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Archive - Nov 26, 2012


Watermelon Genome Decoded

Are juicier, sweeter, more disease-resistant watermelons on the way? An international consortium of more than 60 scientists from the United States, China, and Europe has published the genome sequence of watermelon (Citrullus lanatus) — information that could dramatically accelerate watermelon breeding toward production of a more nutritious, tastier, and more disease-resistant fruit. The watermelon genome sequence was published in the November 25, 2012 online version of Nature Genetics. The researchers discovered that a large portion of disease-resistance genes were lost in the domestication of watermelon. With the high-quality watermelon sequence now complete, it is hoped that breeders can now use the information to recover some of these natural disease defenses. The authors reported that the genome of the domesticated watermelon contained 23,440 genes, roughly the same number of genes as in humans. The group compared the genomes of 20 different watermelons and developed a first-generation genetic variation map for watermelon. This information allowed them to identify genomic regions that have been under human selection, including those associated with fruit color, taste, and size. “Watermelons are an important cash crop and among the top five most consumed fresh fruits; however, cultivated watermelons have a very narrow genetic base, which presents a major bottleneck to its breeding. Decoding the complete genome of the watermelon and resequencing watermelons from different subspecies provided a wealth of information and toolkits to facilitate research and breeding,” said Dr. Zhangjun Fei, a scientist at the Boyce Thompson Institute (BTI) for Plant Research at Cornell University, and one of the leaders of this project. Dr. Fei worked with BTI scientists on different aspects of the research, including Dr.

Deciphering Bacterial Doomsday Decisions

As a homeowner prepping for a hurricane, the bacterium Bacillus subtilis uses a long checklist to prepare for survival in hard times. In a new study, scientists at Rice University and the University of Houston uncovered an elaborate mechanism that allows B. subtilis to begin preparing for survival, even as it delays the ultimate decision of whether to “hunker down” and withdraw into a hardened spore. The new study by computational biologists at Rice and experimental biologists at the University of Houston was published online on November 19, 2012 in PNAS. “The gene-expression program that B. subtilis uses to form spores involves hundreds of genes,” said Dr. Oleg Igoshin, lead scientist on the study and professor of bioengineering at Rice. “Many of these genes are known and have been studied for decades, but the exact mechanism that B. subtilis uses to make the decision to form a spore has remained a mystery.” B. subtilis is a common soil bacterium that forms a spore when food runs short. Spore formation involves dramatic changes. The cell first asymmetrically divides within its outer wall, forming one large chamber and one small one. As spore formation progresses, one chamber envelopes the other, which becomes a vault for the organism’s DNA and a small set of proteins that can “reboot” the organism when it senses that outside conditions have improved. B. subtilis is harmless to humans, but some dangerous bacteria like anthrax also form spores. Scientists are keen to better understand the process, both to protect public health and to explore the evolution of complex genetic processes. During spore formation, scientists know that a bacterium channels its energy into producing proteins that help prepare the cell to become a spore.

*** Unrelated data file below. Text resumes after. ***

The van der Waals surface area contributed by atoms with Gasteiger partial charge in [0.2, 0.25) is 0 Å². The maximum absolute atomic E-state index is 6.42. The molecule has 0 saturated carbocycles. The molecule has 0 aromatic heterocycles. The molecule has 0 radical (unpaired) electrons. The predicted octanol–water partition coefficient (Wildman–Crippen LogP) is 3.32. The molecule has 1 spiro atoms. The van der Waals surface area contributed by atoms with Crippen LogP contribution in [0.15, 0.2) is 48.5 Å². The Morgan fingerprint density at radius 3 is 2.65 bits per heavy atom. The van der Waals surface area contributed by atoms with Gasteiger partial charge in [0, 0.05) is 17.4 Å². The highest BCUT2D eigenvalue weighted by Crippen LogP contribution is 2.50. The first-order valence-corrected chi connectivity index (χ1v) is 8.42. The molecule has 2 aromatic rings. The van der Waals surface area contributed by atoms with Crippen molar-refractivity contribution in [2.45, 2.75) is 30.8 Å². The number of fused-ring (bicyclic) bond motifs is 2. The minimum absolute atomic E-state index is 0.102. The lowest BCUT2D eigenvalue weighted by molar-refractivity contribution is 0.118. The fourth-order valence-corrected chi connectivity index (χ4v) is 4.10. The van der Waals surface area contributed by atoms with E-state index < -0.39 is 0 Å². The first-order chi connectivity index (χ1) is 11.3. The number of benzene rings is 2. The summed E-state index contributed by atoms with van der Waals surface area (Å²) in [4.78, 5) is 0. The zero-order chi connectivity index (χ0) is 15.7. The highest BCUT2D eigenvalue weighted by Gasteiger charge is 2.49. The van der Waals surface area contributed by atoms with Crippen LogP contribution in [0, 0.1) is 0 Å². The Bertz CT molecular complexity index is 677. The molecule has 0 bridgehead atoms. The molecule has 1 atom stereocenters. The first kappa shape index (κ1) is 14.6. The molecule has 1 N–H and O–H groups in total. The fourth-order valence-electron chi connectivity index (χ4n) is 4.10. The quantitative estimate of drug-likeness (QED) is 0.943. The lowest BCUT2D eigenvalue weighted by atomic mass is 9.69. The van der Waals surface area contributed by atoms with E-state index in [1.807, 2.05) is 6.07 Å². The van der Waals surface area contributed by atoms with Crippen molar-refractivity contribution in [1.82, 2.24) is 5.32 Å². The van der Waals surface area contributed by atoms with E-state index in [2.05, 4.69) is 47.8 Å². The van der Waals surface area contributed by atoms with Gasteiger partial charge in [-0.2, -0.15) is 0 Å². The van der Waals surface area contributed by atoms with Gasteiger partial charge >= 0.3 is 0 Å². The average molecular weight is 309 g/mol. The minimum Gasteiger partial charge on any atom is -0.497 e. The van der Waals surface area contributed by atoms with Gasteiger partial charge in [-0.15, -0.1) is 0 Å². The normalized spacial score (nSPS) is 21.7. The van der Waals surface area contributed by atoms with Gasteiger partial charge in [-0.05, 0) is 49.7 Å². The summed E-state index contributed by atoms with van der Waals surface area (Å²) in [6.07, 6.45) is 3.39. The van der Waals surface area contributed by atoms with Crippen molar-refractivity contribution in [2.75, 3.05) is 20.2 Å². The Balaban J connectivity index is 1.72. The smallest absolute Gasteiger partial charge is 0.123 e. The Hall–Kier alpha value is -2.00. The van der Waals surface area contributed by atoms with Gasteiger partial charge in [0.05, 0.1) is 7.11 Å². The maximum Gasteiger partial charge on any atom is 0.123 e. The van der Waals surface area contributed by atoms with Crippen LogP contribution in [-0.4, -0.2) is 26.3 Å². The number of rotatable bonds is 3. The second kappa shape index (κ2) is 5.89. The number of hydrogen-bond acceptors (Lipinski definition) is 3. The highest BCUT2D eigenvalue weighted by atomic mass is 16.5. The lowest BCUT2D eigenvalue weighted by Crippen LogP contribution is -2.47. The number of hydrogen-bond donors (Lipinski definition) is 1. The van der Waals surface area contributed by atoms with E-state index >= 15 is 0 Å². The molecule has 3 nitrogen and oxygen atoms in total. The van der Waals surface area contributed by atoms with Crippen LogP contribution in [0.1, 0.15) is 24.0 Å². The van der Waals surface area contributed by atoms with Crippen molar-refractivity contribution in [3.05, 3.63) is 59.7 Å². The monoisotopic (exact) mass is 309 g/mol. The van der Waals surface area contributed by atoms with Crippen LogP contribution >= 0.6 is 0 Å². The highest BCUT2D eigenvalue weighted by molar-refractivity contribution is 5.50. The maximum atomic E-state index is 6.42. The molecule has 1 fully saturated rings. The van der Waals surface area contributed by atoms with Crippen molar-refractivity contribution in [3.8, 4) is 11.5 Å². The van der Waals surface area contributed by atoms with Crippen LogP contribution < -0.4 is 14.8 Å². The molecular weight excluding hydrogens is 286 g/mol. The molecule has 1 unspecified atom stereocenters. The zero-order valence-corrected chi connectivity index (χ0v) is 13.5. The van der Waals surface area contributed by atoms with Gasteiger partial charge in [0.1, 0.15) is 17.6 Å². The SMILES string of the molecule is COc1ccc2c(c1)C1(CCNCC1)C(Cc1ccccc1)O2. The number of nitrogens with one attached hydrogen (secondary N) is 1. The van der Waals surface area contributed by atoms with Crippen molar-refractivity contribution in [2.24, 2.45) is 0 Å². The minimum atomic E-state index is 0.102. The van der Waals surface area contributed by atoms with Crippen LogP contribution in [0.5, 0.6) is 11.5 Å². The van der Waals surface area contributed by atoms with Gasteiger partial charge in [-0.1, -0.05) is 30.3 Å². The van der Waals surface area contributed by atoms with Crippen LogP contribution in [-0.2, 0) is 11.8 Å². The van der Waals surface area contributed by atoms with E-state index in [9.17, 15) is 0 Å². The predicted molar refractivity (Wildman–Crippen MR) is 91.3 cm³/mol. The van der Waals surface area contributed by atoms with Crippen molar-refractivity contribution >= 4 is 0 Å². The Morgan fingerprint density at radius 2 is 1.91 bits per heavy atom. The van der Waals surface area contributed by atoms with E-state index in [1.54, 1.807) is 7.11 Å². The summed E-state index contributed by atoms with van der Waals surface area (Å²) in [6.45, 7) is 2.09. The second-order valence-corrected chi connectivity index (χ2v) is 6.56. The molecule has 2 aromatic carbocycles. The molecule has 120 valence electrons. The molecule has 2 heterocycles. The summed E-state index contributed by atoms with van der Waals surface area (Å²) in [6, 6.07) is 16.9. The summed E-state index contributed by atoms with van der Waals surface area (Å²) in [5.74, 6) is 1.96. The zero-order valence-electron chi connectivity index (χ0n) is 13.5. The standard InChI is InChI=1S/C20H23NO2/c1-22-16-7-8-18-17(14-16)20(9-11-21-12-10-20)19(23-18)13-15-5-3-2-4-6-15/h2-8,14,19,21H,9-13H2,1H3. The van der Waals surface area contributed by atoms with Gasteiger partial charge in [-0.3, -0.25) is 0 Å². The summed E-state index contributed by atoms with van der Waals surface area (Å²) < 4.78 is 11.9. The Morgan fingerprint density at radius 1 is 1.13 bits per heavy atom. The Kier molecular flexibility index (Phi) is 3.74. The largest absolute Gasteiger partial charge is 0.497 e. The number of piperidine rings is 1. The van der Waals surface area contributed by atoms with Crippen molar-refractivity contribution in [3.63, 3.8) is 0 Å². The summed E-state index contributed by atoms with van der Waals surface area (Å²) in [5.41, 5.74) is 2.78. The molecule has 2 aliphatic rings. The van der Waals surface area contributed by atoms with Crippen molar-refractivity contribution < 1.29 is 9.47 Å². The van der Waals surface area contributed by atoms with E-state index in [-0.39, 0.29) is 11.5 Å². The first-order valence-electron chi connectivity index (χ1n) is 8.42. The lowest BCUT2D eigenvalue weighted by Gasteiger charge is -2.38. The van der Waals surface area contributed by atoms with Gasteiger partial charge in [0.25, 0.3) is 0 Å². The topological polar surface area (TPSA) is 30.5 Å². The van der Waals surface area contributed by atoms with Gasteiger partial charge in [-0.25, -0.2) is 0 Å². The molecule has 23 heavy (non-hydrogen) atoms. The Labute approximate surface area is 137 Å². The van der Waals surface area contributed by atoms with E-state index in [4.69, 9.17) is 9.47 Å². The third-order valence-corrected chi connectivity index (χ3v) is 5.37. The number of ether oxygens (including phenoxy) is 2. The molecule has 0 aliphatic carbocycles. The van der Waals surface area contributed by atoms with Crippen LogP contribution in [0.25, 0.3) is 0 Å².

Possible New Treatment for Ewing Sarcoma

Discovery of a new drug with a high potential to treat Ewing sarcoma, an often deadly cancer of children and young adults, and the previously unknown mechanism behind it, come hand-in-hand in a new study by researchers from Huntsman Cancer Institute (HCI) at the University of Utah. The report appeared November 26, 2012 online in the journal Oncogene. “Ewing sarcoma is almost always caused by a cancer-causing protein called EWS/FLI," said Stephen Lessnick, M.D., Ph.D., director of HCI's Center for Children's Cancer Research, professor in the Department of Pediatrics at the University of Utah School of Medicine, and an HCI investigator. In the lab, Dr. Lessnick and his colleagues found that an enzyme, called lysine-specific demethylase (LSD-1), interacts with EWS/FLI to turn off gene expression in Ewing sarcoma. By turning off specific genes, the EWS/FLI-LSD1 complex causes Ewing sarcoma development. "This makes LSD-1 an important target for the development of new drugs to treat Ewing sarcoma," Dr. Lessnick said. "For a long time, we've known that EWS/FLI works by binding to DNA and turning on genes that activate cancer formation," said Dr. Lessnick. "It was a surprise to find out that it turns genes off as well. The beauty, if there's anything beautiful about a nasty disease like this, is that if we can inhibit EWS/FLI, we can inhibit this cancer, because EWS/FLI is the master regulator of Ewing sarcoma," Dr. Lessnick added. While Dr.